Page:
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Reuters Thu Jun 1, 2006
Blix panel prods Israel, Iran on nuclear agenda
Thu Jun 1, 2006 22:00

Blix panel prods Israel, Iran on nuclear agenda By Irwin Arieff
Reuters Thu Jun 1, 2006 5:57 PM ET

UNITED NATIONS (Reuters) - Iran and Israel should both end nuclear enrichment as part of a renewed drive to rid the Middle East of weapons of mass destruction, a panel led by former U.N. arms inspector Hans Blix said on Thursday.

The Weapons of Mass Destruction Commission also recommended adopting a treaty banning nuclear testing by all nuclear powers that have not already done so, including the United States, China, India and Pakistan.

"The reality is that if the U.S. were to ratify, then China would. If China did, India would. If India did, Pakistan would. If Pakistan did, then Iran would. It would set in motion a good domino effect," Blix told a news conference.

The recommendations were among 60 offered by the panel, set up by Sweden's government three years ago to pump new life into global disarmament efforts and help free the world of nuclear, biological and chemical weapons.

Blix was in New York to give the report to U.N. Secretary-General Kofi Annan, who in a statement called on the international community to consider its findings.

The report could embarrass Israel, which has never admitted having nuclear arms and, unlike Iran, is not a member of the nuclear Non-Proliferation Treaty.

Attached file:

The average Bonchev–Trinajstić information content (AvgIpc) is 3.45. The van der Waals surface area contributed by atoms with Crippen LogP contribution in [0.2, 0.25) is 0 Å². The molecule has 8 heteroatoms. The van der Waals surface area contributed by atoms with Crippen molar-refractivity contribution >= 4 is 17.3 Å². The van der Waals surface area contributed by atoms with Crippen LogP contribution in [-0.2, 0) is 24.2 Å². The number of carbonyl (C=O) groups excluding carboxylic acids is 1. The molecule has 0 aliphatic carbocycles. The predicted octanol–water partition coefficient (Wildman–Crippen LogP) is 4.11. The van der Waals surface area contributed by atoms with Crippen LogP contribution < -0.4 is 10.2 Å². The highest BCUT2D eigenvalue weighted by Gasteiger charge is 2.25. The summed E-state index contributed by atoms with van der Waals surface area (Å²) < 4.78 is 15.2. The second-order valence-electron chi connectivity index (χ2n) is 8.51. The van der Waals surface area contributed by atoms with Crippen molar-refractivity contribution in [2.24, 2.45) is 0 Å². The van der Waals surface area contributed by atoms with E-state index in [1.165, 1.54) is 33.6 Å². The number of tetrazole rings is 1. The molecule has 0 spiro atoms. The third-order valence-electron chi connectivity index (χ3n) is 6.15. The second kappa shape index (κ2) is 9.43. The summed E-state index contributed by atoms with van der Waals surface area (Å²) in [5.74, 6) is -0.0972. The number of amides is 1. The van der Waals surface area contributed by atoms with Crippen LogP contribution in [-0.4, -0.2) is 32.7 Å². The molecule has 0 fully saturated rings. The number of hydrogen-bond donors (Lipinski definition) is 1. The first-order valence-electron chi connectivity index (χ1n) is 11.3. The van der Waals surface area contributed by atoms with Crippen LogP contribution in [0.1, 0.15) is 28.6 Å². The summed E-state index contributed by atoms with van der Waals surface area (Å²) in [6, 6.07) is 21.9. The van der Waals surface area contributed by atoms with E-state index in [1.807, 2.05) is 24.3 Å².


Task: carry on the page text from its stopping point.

Blix led the Vienna-based International Atomic Energy Agency, the U.N. nuclear watchdog agency, for 16 years before heading the U.N. search for weapons of mass destruction in Iraq just ahead of the March 2003 U.S.-led invasion.

Blix said the panel felt efforts to convince Iran to suspend its enrichment of uranium and other sensitive nuclear programs were too narrow.

If the focus were placed on all Middle Eastern states, "That would mean that Iran would refrain from this. It would also mean that Israel would commit itself not to make more plutonium. They are assumed to have about 200 nuclear weapons," Blix told reporters.

Egypt, Saudi Arabia, Syria and other regional states would also be asked to refrain from enrichment, he added, which "would walk in the direction of a zone free of weapons of mass destruction rather than away from it."

The report was issued as major-power foreign ministers conferred in Vienna on a plan to increase pressure on Tehran to curb its nuclear ambitions, as called for by the IAEA and the U.N. Security Council.

Iran, the world's fourth-largest oil exporter, says it wants only to produce electricity but Western powers accuse it of using a civilian nuclear program as a cover for the production of atomic weapons.

Blix said the West should recognize Tehran might feel threatened by the presence of U.S. troops in nearby Iraq and Afghanistan. For that reason the commission said countries acknowledging nuclear arsenals should offer legally binding assurances to those countries without atomic arms that they will not come under nuclear attack. The West has so far refused to do this in the case of Iran.


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